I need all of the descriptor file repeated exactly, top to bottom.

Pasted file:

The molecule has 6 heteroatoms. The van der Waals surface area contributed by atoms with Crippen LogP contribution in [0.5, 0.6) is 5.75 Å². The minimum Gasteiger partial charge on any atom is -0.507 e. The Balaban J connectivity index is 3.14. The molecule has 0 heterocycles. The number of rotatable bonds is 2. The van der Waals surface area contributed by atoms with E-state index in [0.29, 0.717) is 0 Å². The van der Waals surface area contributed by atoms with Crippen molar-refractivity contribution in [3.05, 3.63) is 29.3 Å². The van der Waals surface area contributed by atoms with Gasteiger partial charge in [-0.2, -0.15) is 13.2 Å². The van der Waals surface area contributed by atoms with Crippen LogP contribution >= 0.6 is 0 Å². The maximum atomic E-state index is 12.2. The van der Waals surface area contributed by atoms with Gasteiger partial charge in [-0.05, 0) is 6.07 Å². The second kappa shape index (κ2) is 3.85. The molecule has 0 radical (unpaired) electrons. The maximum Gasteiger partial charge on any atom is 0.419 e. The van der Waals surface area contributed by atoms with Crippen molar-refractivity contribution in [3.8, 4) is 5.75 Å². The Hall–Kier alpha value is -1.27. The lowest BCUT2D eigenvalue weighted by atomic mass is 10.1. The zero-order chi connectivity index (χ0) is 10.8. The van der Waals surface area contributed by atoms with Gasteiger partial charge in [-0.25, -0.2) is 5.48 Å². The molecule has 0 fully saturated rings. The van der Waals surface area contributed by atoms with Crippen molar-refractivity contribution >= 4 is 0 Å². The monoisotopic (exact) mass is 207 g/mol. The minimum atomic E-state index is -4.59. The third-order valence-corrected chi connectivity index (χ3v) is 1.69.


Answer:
The molecule has 6 heteroatoms. The van der Waals surface area contributed by atoms with Crippen LogP contribution in [0.5, 0.6) is 5.75 Å². The minimum Gasteiger partial charge on any atom is -0.507 e. The Balaban J connectivity index is 3.14. The molecule has 0 heterocycles. The number of rotatable bonds is 2. The van der Waals surface area contributed by atoms with E-state index in [0.29, 0.717) is 0 Å². The van der Waals surface area contributed by atoms with Crippen molar-refractivity contribution in [3.05, 3.63) is 29.3 Å². The van der Waals surface area contributed by atoms with Gasteiger partial charge in [-0.2, -0.15) is 13.2 Å². The van der Waals surface area contributed by atoms with Crippen LogP contribution >= 0.6 is 0 Å². The maximum atomic E-state index is 12.2. The van der Waals surface area contributed by atoms with Gasteiger partial charge in [-0.05, 0) is 6.07 Å². The second kappa shape index (κ2) is 3.85. The molecule has 0 radical (unpaired) electrons. The maximum Gasteiger partial charge on any atom is 0.419 e. The van der Waals surface area contributed by atoms with Crippen molar-refractivity contribution in [3.8, 4) is 5.75 Å². The Hall–Kier alpha value is -1.27. The lowest BCUT2D eigenvalue weighted by atomic mass is 10.1. The zero-order chi connectivity index (χ0) is 10.8. The van der Waals surface area contributed by atoms with Gasteiger partial charge in [-0.25, -0.2) is 5.48 Å². The molecule has 0 fully saturated rings. The van der Waals surface area contributed by atoms with Crippen molar-refractivity contribution >= 4 is 0 Å². The monoisotopic (exact) mass is 207 g/mol. The minimum atomic E-state index is -4.59. The third-order valence-corrected chi connectivity index (χ3v) is 1.69.